Cidal versus static those two drugs of the azoles are the ones that may have some fungicidal activity. What about the whole issue of cidal versus static? You’ve heard me talk about antibiotics for years. I’ve said it makes no difference. It does not make a difference whether it’s cidal or static. I can quote those references for you. There have been a number that have been done, unlike bacterial infections, there may actually be a clinical difference with the cidal versus static fungal drug. Why? Because the skin on the plantar aspect of the foot can take 30 plus days to turn over. If you use a drug that static, you may have to continue to use it over the full 30 days until the skin totally turns over and sheds the fungus. If you use a cidal drug, by killing the fungus, you may be able to use it for shorter period of time. Again, theoretically, you can use cidal agent for a shorter period of time. We’re going to finish up other that the talk on pharmionics, on a couple of slides, I want to concentrate tonight on two antifungals that are the newest antifungals in the market place. These are both prescription drugs. The first one to talk about is luliconazole 1%. This was approved in 2013. It is a topical azole antifungal. Its dose once a day for two weeks. Now think of that. Once a day for two weeks. How many total doses is that? Fourteen. Some of these older antifungals we are talking about before, you have to give up to 56 doses of drug. This is 14 doses of drug, once a day for two weeks. The clinical trials, two randomize multi-centered double blind vehicle controlled study, once daily luliconazole cream for two weeks. Now, the FDA, when you’re looking at a topical antifungal for tinea pedis, the FDA says, you have to give the drug for two weeks and then you have to watch for four weeks after you stopped giving the drugs. The primary endpoint of all antifungal studies is six weeks. Two weeks on, in this case, four weeks off, alright. The assessment was done. The complete cure or the efficacy the primary endpoint in this particular case was what is known as complete clearance. Complete clearance said at six weeks, so four weeks after you stopped therapy. You have a zero score in erythema scaling and pruritus. Zero scores, and you have mycologic cure. Mycologic cure same with onychomycosis, negative KOH, negative culture. Of course, there were safety assessments. Two identical pivotal trials. As you see in just about every study the FDA requires two of them. Study number one, the mean age was 38, they were slightly older and study number two, this is interesting though. You start seeing this in not only the tinea pedis trials but also the onychomycosis studies. Look what they were done. Study one was all US, 100% US. Study two where a third of the patients were in Central America. In Central America, it seems to be topped off again with the fungus. Just like in one of the onychomycosis class studies, I’m going to show you a little bit later, a good number of the patients in one of the studies were in Japan. Japan actually clears onychomycosis better than in the US. There are geographic differences in how patients respond to therapy. Here is the endpoint. We talked about it. Six weeks, four weeks after treatment, you have to have complete clearance. The rates here, you see a 28 days, and then at the six-week period, day 42, 26% in study one, 14% in study two. That’s a fairly large difference and complete cure between study one and study two. Two identical studies. Could it be slightly older patients and the patients in Central America, I don’t know. It’s just you have to look at these studies and look at this data and just wonder. Here are some of the other endpoints, mycologic cure 66% in study one, 60% in study two. These are fairly close, effective treatment, again much higher in study one than in study two. Overall, effective drug, statistically significantly better than the vehicle and because of that, the drug got its approval because it was superior to the vehicle. That’s the azole. The azole again working on inhibiting lanosterol 14 alpha-demethylase, which produces or stops the production of a gastral. Now, allylamines, they are newer class of antifungal, they worked one step up. They stop the production in the ergosterol pathway.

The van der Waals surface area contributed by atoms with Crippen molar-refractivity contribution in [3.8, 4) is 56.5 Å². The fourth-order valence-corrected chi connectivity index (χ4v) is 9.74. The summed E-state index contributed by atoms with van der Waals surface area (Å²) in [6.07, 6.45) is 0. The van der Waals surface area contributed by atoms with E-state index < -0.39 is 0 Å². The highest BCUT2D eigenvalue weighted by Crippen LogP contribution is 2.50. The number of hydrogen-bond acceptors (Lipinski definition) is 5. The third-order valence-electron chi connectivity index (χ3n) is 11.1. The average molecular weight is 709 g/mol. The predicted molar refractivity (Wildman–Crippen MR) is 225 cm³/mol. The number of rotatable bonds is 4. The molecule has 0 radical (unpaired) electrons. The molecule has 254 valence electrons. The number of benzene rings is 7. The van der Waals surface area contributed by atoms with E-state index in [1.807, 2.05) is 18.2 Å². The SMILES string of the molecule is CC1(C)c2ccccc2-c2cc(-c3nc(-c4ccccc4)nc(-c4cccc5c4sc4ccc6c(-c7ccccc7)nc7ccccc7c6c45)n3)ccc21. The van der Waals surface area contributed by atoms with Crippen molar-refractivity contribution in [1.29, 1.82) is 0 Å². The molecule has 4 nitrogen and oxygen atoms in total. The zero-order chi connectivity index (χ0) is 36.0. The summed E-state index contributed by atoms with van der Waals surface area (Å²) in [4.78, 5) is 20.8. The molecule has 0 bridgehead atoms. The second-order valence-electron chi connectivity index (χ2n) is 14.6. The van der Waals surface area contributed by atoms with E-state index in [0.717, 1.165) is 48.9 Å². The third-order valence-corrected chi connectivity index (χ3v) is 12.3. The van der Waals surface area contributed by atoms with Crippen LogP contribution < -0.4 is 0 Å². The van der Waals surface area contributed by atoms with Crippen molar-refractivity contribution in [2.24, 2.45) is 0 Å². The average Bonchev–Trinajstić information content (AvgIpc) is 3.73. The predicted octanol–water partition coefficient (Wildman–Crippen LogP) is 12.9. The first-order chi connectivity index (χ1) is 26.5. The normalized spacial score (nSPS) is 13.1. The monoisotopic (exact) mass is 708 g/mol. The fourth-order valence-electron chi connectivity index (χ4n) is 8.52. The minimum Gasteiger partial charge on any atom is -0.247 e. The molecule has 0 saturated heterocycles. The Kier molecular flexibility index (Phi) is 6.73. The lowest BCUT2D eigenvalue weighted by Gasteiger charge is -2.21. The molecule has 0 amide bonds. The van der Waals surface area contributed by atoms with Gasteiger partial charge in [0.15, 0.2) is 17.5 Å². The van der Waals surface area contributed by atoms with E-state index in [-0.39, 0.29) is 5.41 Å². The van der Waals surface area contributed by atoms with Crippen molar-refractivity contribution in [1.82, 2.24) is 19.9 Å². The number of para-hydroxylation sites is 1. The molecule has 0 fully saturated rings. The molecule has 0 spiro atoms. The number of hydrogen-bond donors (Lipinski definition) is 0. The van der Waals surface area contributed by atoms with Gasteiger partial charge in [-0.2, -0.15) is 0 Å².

They stop the production of a squalene to lanosterol by inhibiting squalene epoxidase. These tend to be considered fungicidal across the board. These are the agents that are available, terbinafine, naftifine and butenafine. There was a Cochrane review on another page, just I like clinicaltrials.gov, I really Cochrane. I quote Cochrane a lot in my book. I quote Cochrane a lot in my blog. They’ve done some really cool reviews. Overall, they found that the allylamines maybe slightly more effective than the azoles. Well, one of the allylamines we have out there, the newest one that’s being marketed right now is naftifine in particular the 2%. It’s the first allylamine actually available for tinea pedis. Most people think it was terbinafine but it’s actually naftifine. It’s available in a once daily cream or gel and then 2% formulation is two-week therapy. Now we have two drugs. We have luliconazole, once a day for two weeks. Now we have naftifine 2% once day for two weeks. We’ve got two drugs now, short courses of therapy, 14-day courses, 14 applications. The allylamines tend to have an anti-inflammatory effect. According to this paper on mycosis, they found in-vitro that it was more effective against dermatophytes than ketoconazole or oxiconazole. There is also some activity against molds, yeasts, bacteria, both i- vitro and in-vivo. Well, the same thing with this study as you saw with a luliconazole study. Basically, two weeks on, four weeks off, for a primary endpoint at six weeks. Two double blind randomized vehicle controlled trials, 47 sites, 1,715 patients. But what’s interesting about this study is the first study that I actually included a moccasin tinea arm. Here’s the schematic of the study. Again, wash up if needed, treatment for two weeks, follow up for four weeks, primary endpoint is right here at week six, complete clearance. Let’s look at the data. This is interdigital tinea. What you find is complete cure at week two is only 5%. But look what happens if you wait. Now, you’ve only treated to two weeks. Don’t keep treating, single luliconazole, don’t keep treating. Stop the therapy at two weeks. And you’ll see, what happens is the cure rates go up. Up to 22% here, you can see mycologic cure, 39% at two weeks, up to 62% four weeks later. The drugs persist in the stratum corneum, they stall the activity and you can see increasing efficacy. This is their moccasin data. Now, relatively small numbers in their moccasin trial or moccasin arm, but you can see here complete cure 2%, lower than interdigital which you would expect, but goes as high as 20% at week six. The drug does have moccasin data. Now, they do not have enough patients to make this FDA approved from moccasin tinea pedis but I just find it interesting that they actually included a moccasin arm. I would have finished the last three or four slides just talking about adherence to topical therapies. Again, there’s an entire science of this, it’s called pharmionics, or the study of adherence. Shorter, easier to understand course of therapies may improve adherence. How do we tell patients to apply antifungals? Smear a little bit on. Put on or apply liberally, put a thick layer on, put a thin layer on. We don’t have that standardized. Nobody has ever standardized how to really instruct people to apply drugs for tinea pedis. Keep the courses short. Keep them easy to understand. That’s going to improve adherence. What are some of the barriers to adherence? If they are time consuming, inconvenient to apply. That’s why ointments have never been particularly successful because ointments are tough thing to sell. They are not a particularly elegant solution, cost of medication. Cost of medication, you have look at two things. This becomes important not only in tinea pedis but also onychomycosis. There is the cost of the drug and then there is the cost to the patient. Can the patient access the drug at a zero co-pay, how much cash out of pocket, first is the cost actually of the drug. But the cost of medication or lack of access can be a barrier to adherence. The use of application terms, I said that before, how do you tell them to apply it. You have to really give simple instructions. Well, there’d been a couple of studies and look at this. This is an interesting one. It’s not my favorite. My favorite is the next one. This is 17 patients were treated and I believe this was for psoriasis. They were treated with topical therapies.


    They defined 80% following instructions and 80% application as the way they were supposed to as being adherence. They found in this study, basically one out of 17 patients were adherent. Not only one out of 17 patients were adherent, two of 17 didn’t even bother filling their prescription, five of 17 say they’d never intended to apply it and this is my favorite here. Six of 15 responded that they have not applied the prescribed medication the previous day. They know they’re coming back to see you the next day and they can’t be bothered putting on the medication. If you think to ask them, this is my all time favorite study. This is a study that they did where they gave patients a tube of antifungal and that tube had a computerized cap on it. They measured how much antifungal or it wasn’t antifungal in this case, I forgot what the medication is, how much of the topical was squeezed out. They also then asked the patient to keep a log of how they followed instructions and how they applied the medication. News flash, ladies and gentlemen, patients sometimes stretch the truth a little bit. Okay. If you look at the patient log, they found the patient’s average about 90, 95% adherence. But if they actually look at the computerized tube cap, they found that by the end of the study, patients were only adherent 50% of the time. Patients were not particularly good at following instructions. Keep it easy. Keep it short. Keep it simple. Oral antifungals are only recalcitrant cases. Basically tinea pedis is common and frequently misdiagnosed. There are many effective topical in oral therapies. We now have the two newly approved shorter course once a day for 14-day therapies, the naftifine 2% and the luliconazole. Thank you very much.